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Valence bond theory Electrons are not simply dots And bonds are not sticks.

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Presentation on theme: "Valence bond theory Electrons are not simply dots And bonds are not sticks."— Presentation transcript:

1 Valence bond theory Electrons are not simply dots And bonds are not sticks

2 Learning objectives  Describe principles of valence bond theory  Predict hybridization of orbitals based on Lewis dot structures and electronic geometry  Describe difference between sigma and pi bonding

3 Taking it to the next level: acknowledging orbitals  VSEPR is quite successful in predicting molecular shapes based on the simplistic Lewis dot approach  But our understanding of the atom has the electrons occupying atomic orbitals  How do we reconcile the observed shapes of molecules with the atomic orbital picture of atoms

4 Valence bond theory  Valence bond theory is the simplest approach to an orbital picture of covalent bonds  Each covalent bond is formed by an overlap of atomic orbitals from each atom  The individual orbital identity is retained  The bond strength is proportional to the amount of orbital overlap

5 Overlap of two 1s orbitals in H 2

6  Overlap of two 2p orbitals directed along the bond axis (sigma bond)  Overlap of p and s orbitals

7 Problems with tetrahedral bonds  In CH 4 the bonds are all equivalent and at angles of 109.5°  The 2p orbitals in C are at 90° - far from optimum for overlap  The ground state configuration is 2s 2 2p 2  Reconcile these facts with the known structure

8 Hybridization  The wave mechanics permits mixing of the atomic orbital set to produce “hybrid” orbitals  Hybridization alters the shape and energy of the original  In the case of C, the differences between the 2s and 2p are smoothed out and a homogeneous collection of four sp 3 hybrid orbitals is produced

9 sp 3 hybridization  Formally, one of the 2s electrons is promoted to the empty 2p orbital (an energy cost, which is repaid on bond formation)  The four basis orbitals are then “hybridized” to yield the set of four sp 3

10 Tetrahedral directions and sp 3 hybrids

11 Valence bond picture of CH 4  Each C sp 3 hybrid contains one electron  Each H 1s contains one electron

12 Lone pairs occupy sp 3 hybrid orbitals  Valence bond picture of the tetrahedral electronic geometry provides same results for the molecules with lone pairs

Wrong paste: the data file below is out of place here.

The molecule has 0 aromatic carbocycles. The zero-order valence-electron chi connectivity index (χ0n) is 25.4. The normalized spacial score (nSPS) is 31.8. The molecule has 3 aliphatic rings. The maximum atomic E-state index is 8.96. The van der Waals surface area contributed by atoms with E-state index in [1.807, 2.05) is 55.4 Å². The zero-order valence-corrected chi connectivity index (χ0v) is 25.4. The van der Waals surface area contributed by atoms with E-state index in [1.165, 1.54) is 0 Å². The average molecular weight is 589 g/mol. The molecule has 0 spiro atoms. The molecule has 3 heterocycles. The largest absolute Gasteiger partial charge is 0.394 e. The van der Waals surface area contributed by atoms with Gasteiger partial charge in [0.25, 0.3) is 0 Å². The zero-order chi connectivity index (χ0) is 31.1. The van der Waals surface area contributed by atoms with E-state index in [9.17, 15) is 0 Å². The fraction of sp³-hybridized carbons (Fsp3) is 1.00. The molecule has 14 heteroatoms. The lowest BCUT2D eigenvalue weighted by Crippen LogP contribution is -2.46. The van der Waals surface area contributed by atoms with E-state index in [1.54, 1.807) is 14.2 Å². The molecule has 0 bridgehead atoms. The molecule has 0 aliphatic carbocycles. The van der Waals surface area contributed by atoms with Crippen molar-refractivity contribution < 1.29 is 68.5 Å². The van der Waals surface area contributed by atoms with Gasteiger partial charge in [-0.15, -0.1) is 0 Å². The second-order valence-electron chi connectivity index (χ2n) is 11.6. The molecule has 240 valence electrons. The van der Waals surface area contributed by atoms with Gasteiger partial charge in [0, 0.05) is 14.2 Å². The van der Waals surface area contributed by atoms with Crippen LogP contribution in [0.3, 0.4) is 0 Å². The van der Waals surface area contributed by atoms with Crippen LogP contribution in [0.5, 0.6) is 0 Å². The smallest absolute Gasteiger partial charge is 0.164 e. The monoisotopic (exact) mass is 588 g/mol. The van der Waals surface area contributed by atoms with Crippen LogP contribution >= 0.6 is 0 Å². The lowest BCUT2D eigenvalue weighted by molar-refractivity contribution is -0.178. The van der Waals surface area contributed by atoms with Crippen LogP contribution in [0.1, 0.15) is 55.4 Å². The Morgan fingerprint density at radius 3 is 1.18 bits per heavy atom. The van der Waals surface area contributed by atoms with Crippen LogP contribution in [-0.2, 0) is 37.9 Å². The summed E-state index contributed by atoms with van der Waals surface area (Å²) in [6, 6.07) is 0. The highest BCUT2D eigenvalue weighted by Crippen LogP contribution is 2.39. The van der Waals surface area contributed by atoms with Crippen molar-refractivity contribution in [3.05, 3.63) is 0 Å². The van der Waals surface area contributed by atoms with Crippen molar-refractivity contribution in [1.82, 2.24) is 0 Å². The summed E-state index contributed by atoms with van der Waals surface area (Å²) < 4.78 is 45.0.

13 Notes on hybridization  The total number of orbitals is unchanged  Four atomic orbitals (s + 3 x p) give four hybrid orbitals (4 x sp 3 )  The electron capacity remains unchanged  There is one hybridization scheme for each of the five electronic geometries  The same hybridization scheme is always used for a given electronic geometry

14 sp hybridization for linear geometry  One s and one p orbital

15 sp 2 hybridization for trigonal planar  One s and two p orbitals

16 Sigma and pi bonding  The hybridized orbitals describe the electronic geometry: bonds along the internuclear axes (sigma bonds)  The “unused” p orbitals overlap in a parallel arrangement above and below the internuclear axis (pi bonds)

17 Comparison of pi and sigma bonding

18 Pi bonding accounts for bond multiplicity  Two unused p orbitals in sp hybrid (linear geometry)  Two pi bonds  N≡N triple bond (one sigma, two pi)  One unused p orbital in sp 2 hybrid (trigonal planar geometry  One pi bond  C=C double bond (one sigma, one pi)

19 Valence bond picture of ethylene H 2 C=CH 2  Sigma bonds between C and H (blue/red) and C and C (blue)  Six electrons around C  Pi bond between C and C (green)  Two electrons around C

20 Valence bond picture of acetylene HC≡CH  Sigma bonds between C and H (red and blue) and C and C (blue)  4 electrons around C  Two pi bonds between C and C (green)  4 electrons around C

21 Beyond coordination number 4  Invoke empty d orbitals (impossible for second row elements)  One d orbital for trigonal bipyramidal  Two d orbitals for octahedral  Number of orbitals in hybrid always equals number of charge clouds

22 Trigonal bipyramid – sp 3 d

23 Octahedral –sp 3 d 2

24 Shortcomings of valence bond  The orbitals still maintain atomic identity  Bonds are limited to two atoms  Cannot accommodate the concept of delocalized electrons – bonds covering more than two atoms  Problems with magnetic and spectroscopic properties

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